Logging burns conceal industrial pollution in the name of ‘community safety’

| May 18, 2018

Earlier this year, Melbourne and large areas of Central Victoria, experienced days of smoke haze and poor air quality warnings as a result of planned burns. It’s a regular event occurring every autumn.

This smoke has been reported by both government and media outlets as largely the result of planned burns to reduce bushfire risk, along with agricultural burn-offs and increased use of wood heaters.

But this is only part of the story. A good proportion of the smoke this autumn has actually come from the intensive burning of debris left behind after clearfell logging. This is essentially industrial pollution.


Smoke Haze over Mooroolbark and Melbourne’s eastern suburbs on Tuesday 1 May 2018, shortly after the time when the Poor Air Quality Index reached 901.

Industrial clearfell logging vs fuel reduction

To understand why clearfell logging burns are different compared with planned burns to reduce bushfire risk, we need to understand clearfell logging, which involves cutting most or all of the commercially valued trees in one single operation across a designated area (called a “coupe”).


Large volumes of forest biomass are left on the ground following clearfell logging in the Mount Disappointment State Forest with the Melbourne City Skyline in the background, August 2010.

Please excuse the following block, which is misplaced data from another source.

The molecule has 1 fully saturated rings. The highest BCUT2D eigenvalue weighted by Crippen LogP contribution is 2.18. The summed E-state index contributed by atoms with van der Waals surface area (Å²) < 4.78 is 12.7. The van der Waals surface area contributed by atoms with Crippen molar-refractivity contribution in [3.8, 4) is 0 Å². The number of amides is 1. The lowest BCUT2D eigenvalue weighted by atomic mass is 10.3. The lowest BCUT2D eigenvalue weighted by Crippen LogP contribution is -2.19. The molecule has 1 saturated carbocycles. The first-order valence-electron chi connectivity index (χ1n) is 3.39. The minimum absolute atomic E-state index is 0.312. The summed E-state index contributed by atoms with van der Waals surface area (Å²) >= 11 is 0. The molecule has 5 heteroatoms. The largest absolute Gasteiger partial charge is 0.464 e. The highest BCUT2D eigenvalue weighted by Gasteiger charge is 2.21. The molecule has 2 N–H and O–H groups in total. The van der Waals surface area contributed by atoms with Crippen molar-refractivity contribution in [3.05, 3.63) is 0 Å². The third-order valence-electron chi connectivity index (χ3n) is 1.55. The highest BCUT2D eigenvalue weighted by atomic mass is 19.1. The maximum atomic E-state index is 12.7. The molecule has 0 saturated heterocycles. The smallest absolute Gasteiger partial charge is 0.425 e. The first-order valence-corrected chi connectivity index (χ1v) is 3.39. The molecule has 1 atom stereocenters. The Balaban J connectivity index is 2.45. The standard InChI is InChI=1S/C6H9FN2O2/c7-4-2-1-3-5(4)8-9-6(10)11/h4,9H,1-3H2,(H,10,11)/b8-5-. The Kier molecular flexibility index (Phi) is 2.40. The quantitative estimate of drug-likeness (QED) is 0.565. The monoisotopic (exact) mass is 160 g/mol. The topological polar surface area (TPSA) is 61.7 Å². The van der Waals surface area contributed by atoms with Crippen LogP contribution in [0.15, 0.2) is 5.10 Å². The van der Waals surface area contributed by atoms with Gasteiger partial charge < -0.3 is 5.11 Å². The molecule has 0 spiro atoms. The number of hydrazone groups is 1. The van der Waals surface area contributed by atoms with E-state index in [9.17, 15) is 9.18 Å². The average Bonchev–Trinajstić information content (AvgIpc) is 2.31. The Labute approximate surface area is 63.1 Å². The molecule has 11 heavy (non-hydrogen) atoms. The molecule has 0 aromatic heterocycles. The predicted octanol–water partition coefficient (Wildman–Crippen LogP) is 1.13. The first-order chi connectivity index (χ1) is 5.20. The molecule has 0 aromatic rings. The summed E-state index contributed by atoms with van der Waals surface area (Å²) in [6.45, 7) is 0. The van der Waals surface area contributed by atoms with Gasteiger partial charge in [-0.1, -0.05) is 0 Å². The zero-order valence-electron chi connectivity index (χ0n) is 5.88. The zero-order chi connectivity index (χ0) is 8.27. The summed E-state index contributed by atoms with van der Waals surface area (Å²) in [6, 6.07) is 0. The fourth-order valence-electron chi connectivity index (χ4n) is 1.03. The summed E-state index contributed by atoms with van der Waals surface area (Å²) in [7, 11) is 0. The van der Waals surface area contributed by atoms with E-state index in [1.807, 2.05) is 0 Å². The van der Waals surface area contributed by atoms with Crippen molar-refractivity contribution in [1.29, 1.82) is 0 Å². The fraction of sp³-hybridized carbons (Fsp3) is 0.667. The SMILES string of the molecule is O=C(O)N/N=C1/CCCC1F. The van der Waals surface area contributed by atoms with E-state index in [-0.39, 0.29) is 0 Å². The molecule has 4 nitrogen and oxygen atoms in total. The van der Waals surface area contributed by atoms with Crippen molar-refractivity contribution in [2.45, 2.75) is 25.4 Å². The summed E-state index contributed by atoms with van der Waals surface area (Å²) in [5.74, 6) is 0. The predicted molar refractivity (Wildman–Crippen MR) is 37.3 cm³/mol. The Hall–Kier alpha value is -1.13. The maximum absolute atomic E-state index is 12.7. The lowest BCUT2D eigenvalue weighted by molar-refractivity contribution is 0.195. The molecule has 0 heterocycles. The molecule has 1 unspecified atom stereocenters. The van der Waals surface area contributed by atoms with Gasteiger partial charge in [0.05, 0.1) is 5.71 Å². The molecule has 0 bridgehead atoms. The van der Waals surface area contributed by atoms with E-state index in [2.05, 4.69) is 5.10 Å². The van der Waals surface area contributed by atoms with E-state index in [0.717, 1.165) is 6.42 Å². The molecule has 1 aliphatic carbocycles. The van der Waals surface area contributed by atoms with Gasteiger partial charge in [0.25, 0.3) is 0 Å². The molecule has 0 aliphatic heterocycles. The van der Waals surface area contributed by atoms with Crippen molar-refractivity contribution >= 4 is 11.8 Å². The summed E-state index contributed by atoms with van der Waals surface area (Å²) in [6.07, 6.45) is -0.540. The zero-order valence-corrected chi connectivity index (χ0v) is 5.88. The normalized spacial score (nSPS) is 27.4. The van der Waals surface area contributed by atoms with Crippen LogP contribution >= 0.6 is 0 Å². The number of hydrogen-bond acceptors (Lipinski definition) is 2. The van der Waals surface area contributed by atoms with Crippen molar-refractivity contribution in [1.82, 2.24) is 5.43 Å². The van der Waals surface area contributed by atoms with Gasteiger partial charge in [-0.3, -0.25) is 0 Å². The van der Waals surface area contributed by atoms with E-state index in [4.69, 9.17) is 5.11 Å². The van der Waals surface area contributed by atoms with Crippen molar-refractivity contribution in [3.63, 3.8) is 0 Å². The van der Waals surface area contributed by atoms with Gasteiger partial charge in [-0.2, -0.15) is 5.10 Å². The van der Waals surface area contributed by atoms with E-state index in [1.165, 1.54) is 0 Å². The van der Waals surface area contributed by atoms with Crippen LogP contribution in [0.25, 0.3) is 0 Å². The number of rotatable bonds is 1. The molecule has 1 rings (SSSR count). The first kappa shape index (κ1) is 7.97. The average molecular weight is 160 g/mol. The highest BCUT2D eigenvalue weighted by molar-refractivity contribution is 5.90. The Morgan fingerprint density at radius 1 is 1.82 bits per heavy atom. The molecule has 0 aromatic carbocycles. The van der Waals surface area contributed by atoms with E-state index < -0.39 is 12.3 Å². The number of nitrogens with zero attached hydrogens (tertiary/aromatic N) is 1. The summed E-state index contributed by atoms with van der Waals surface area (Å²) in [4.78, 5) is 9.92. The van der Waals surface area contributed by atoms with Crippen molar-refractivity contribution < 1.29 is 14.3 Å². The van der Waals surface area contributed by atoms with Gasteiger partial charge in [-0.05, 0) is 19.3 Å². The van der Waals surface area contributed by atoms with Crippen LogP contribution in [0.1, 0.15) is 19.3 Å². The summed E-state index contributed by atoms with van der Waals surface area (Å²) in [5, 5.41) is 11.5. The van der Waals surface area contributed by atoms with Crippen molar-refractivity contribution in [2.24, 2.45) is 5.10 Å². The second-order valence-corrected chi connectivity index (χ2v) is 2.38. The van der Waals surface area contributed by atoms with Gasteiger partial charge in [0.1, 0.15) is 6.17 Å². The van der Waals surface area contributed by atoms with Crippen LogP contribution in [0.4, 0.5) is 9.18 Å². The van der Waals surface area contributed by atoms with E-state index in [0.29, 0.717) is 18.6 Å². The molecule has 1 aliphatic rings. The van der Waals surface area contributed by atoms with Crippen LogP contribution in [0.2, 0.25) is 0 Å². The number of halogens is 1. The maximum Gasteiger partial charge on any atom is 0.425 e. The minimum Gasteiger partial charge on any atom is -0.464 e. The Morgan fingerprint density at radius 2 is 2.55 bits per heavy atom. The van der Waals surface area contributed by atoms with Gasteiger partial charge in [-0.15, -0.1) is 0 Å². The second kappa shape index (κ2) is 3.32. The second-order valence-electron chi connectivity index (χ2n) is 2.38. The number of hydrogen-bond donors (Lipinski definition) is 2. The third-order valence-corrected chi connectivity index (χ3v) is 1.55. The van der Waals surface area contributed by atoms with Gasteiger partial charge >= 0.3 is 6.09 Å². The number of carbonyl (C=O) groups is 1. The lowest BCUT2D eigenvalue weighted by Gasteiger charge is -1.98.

In the process of clearfell logging, understorey vegetation is usually pushed over. Along with tree heads and branches left behind after logging, large volumes of debris – known as “slash” – are created. This is partially removed by applying a high intensity burn across the coupe, which in turn establishes an ash seed bed for the next crop of trees to be established. Generally, around 90-100% of the coupe is burnt.

In contrast, planned burns to reduce bushfire risk (otherwise referred to as fuel reduction burns) are less intense. They mostly target “fine fuels” (vegetation less than 6mm in diameter) on the forest floor and in the understorey, which may average around 15 tonnes per hectare (t/ha).

Burn coverage is usually 50-70% of the site.


Surface and understorey ‘fine fuels’ targeted in a recent low intensity burn near Mt Dandenong in April 2018.

Clearfell logging burns consume much larger volumes of vegetation biomass in the form of tree heads, branches, bark and downed understorey vegetation. According to a report completed for the National Carbon Accounting System, clearfell logging burns consume, on average, 130 t/ha of slash in mixed-species forest and 140 t/ha of slash in Mountain Ash forests. This means that, while clearfell logging burns cover much less ground than fuel reduction burns, they burn far more biomass per hectare – generating far more smoke.

The list of planned burns on Forest Fire Management Victoria’s website showed that, at the beginning of May, 77 of the 119 burns either lit or planned to be lit across the Central Highlands of Victoria and surrounding areas were on logging coupes.